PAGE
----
I could never manage to catch his gaze, not straight on, my surname being Warburton and us being sat in alphabetical order in class. Outside of the classroom, in the wild so to speak, he was too prepossessing for me to dare meet him eye to eye, just like one doesn’t dare stare directly at an eclipse. My anxiety was as irrational as a bird’s during that aforementioned natural phenomenon, yet I couldn’t master it.
At night, I dreamed of tilting his face towards the sun, of noting all the shades in his amber irises as the light played over them. I was Icarus flying far too close to him and I’d awaken to damp and sticky pyjamas before I ever got to marvel at the wonder of his eyes. All those things I would think of in class. During ancient history, I’d see us speaking Latin to each other in a Roman bathhouse. Amo. Amavi. I amabo. I amandum. His face would be on a coin, always in profile, always his eyes slightly hidden from me. I’d have given anything to stare into them and see his soul.
And one day, I got my chance. It was ridiculously hot for a May day, even the insects were too overcome by the heat to move. I was thirteen and felt so very mature, though I was one of the smallest in class and according to gossip the only virgin. He’d written me a letter, which he slipped it to me during Maths. It was the closest thing to a love letter I had ever received. My name, Archie, and not Ye Olde Yellow had been written across a folded piece of lined paper. His handwriting had an arrogant dash to it, reminiscent of his strut: shoulders down, chin up, and a slight sway to his hips that was oh so seductive to my innocent mind. Two of my fingers traced over my name as if they were my feet following his lead during an intimate dance where our bodies pressed so close there would be no mistaking our desire. Inside the words were simple and lacked the flourish that had been given to my name. Meet me outside the chapel before evening prep, he’d written.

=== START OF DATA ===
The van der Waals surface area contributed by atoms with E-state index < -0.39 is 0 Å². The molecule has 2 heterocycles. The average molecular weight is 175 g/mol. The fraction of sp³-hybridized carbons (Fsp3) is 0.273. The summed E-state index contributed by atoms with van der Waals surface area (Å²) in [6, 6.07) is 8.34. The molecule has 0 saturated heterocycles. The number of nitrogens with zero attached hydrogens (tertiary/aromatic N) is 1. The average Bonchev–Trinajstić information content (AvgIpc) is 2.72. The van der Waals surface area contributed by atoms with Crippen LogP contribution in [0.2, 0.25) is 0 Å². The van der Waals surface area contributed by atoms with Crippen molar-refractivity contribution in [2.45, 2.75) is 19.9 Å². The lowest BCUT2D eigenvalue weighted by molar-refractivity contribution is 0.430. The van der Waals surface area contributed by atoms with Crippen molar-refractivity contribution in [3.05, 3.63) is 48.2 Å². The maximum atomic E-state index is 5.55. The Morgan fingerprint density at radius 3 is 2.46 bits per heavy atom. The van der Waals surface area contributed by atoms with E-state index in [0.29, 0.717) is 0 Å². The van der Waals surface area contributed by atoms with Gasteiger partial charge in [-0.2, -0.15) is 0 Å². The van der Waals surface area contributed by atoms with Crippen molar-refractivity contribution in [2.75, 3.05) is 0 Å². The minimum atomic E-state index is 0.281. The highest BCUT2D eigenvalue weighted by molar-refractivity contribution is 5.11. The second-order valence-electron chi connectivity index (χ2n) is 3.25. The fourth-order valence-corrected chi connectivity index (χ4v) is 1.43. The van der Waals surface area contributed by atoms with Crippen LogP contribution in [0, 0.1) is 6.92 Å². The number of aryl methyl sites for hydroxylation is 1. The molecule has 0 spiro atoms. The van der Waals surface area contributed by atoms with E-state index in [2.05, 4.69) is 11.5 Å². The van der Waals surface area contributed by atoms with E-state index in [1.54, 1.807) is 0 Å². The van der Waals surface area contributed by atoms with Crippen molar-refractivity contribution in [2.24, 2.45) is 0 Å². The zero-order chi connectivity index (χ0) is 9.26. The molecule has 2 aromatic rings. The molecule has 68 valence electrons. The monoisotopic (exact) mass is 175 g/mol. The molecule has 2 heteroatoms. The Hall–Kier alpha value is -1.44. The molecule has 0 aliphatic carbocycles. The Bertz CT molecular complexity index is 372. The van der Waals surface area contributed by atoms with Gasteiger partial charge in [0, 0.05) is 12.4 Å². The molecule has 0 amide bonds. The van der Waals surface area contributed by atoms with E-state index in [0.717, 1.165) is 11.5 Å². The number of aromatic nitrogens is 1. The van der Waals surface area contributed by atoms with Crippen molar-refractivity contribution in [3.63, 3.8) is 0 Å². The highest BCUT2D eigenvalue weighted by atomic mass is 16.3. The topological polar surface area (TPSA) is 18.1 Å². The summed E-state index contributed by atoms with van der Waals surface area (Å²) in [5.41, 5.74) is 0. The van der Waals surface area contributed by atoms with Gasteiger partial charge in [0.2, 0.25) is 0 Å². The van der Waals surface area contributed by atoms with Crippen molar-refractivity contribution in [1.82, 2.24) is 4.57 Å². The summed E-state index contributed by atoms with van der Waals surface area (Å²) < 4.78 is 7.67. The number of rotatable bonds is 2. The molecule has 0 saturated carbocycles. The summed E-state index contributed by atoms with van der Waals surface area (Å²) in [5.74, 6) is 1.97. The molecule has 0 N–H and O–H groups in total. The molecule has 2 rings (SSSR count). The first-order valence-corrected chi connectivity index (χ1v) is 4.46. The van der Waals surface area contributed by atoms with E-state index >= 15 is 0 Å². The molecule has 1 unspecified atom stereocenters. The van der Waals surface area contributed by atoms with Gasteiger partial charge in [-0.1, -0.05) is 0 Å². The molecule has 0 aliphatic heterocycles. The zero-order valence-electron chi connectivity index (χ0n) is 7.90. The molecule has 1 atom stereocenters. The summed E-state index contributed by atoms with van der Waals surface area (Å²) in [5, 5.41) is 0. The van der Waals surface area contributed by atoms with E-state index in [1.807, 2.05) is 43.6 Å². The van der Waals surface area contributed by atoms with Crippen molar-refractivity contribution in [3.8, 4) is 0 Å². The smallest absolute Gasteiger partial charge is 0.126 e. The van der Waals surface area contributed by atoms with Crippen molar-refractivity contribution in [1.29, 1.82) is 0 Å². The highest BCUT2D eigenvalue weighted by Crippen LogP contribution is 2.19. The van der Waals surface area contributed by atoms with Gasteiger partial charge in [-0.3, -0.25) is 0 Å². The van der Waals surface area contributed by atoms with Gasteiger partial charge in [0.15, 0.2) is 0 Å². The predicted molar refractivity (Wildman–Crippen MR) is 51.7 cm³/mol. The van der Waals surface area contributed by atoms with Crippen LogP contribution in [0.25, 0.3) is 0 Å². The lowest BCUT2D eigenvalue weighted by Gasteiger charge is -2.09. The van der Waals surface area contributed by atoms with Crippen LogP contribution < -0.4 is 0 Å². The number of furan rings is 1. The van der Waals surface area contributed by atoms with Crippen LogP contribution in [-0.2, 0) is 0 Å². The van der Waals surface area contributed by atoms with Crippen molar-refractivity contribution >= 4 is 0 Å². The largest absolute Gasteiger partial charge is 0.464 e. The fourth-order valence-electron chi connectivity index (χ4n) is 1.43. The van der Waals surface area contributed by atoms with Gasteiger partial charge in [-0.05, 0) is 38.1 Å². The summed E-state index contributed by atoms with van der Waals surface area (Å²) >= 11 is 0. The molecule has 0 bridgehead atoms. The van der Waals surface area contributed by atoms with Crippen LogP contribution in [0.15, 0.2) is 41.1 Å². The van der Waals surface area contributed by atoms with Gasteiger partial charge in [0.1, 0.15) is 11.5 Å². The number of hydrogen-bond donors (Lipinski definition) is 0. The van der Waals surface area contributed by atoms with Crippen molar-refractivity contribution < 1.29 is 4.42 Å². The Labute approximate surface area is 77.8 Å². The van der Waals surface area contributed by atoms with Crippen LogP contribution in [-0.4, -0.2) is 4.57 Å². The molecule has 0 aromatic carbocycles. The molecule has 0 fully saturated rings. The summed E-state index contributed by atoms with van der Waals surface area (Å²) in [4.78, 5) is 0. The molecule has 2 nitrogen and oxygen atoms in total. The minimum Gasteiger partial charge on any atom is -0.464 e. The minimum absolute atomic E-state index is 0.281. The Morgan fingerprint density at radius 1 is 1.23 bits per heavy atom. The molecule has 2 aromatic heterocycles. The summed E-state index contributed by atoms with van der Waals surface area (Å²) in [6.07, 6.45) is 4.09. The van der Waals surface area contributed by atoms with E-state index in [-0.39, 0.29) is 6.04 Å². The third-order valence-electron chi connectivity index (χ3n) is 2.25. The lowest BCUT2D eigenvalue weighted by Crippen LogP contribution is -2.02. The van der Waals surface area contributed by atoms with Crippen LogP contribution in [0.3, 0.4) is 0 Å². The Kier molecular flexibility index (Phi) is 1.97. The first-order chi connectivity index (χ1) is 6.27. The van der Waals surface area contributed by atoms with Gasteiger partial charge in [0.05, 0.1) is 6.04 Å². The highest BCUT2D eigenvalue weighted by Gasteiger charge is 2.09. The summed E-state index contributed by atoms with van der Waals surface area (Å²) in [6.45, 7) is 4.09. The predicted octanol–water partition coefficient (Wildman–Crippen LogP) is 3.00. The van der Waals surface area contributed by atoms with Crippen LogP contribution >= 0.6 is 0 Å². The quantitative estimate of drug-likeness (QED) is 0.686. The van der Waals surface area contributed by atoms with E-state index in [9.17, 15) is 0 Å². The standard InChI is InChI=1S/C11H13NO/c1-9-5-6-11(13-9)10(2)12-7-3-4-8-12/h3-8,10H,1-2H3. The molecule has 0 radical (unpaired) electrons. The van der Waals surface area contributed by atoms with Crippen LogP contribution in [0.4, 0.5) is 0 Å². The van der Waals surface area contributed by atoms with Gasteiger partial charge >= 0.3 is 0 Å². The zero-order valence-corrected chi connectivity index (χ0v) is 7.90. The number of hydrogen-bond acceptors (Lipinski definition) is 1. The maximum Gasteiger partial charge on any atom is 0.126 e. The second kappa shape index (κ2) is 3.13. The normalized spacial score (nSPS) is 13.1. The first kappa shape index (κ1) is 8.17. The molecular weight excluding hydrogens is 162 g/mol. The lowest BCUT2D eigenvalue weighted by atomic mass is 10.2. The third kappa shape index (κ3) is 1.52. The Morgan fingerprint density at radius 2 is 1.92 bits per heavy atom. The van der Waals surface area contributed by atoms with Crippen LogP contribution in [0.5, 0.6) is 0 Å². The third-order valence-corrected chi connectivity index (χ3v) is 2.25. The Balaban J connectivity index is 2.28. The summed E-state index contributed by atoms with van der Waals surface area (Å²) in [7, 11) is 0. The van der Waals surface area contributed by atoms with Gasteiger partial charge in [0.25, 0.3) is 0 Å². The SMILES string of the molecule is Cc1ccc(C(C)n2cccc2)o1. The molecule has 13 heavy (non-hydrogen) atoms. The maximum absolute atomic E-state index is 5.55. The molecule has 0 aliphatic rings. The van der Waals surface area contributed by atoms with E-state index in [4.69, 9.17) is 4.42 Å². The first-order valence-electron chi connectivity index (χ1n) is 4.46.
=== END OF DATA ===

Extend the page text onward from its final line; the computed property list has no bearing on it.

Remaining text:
Was this true? Was this meant for me? I glanced across at him. His shirt sleeves had been rolled up to his elbow, showing a sparkle of light skimming across the blond hairs on his tanned skin. My fingers trembled as his head moved. Would I… would he…? ‘Warburton,’ my teacher barked. Back to quadratic equations I tried to go but all reason, all rationality had fled my brain and I’d been whisked away on the most delightful flight of fantasy: I was going to meet Barnaby White.
I didn’t want to be early to our meeting and give the appearance of being a keener, yet I didn’t want to be late in case he wouldn’t wait for me so I took small, skittish steps towards the school chapel. He was already there, his face half-hidden by the shadow cast from the chapel’s porch. The porch was a refuge, come to hide us from prying eyes. The air smelt of soil, freshly turned-over soil—all peaty and sweet. Fertile. He was leaning with a certain joie-de-vie that suggested it didn’t matter to him whether I came or not. That lean made him appear more lithe, his legs longer, his stomach flatter. His fingers pointed to the ground where it was safer for me to look, though I yearned to stare at him. My heart beat so fast and my face was already flaming at knowing he was there for me. Waiting for me.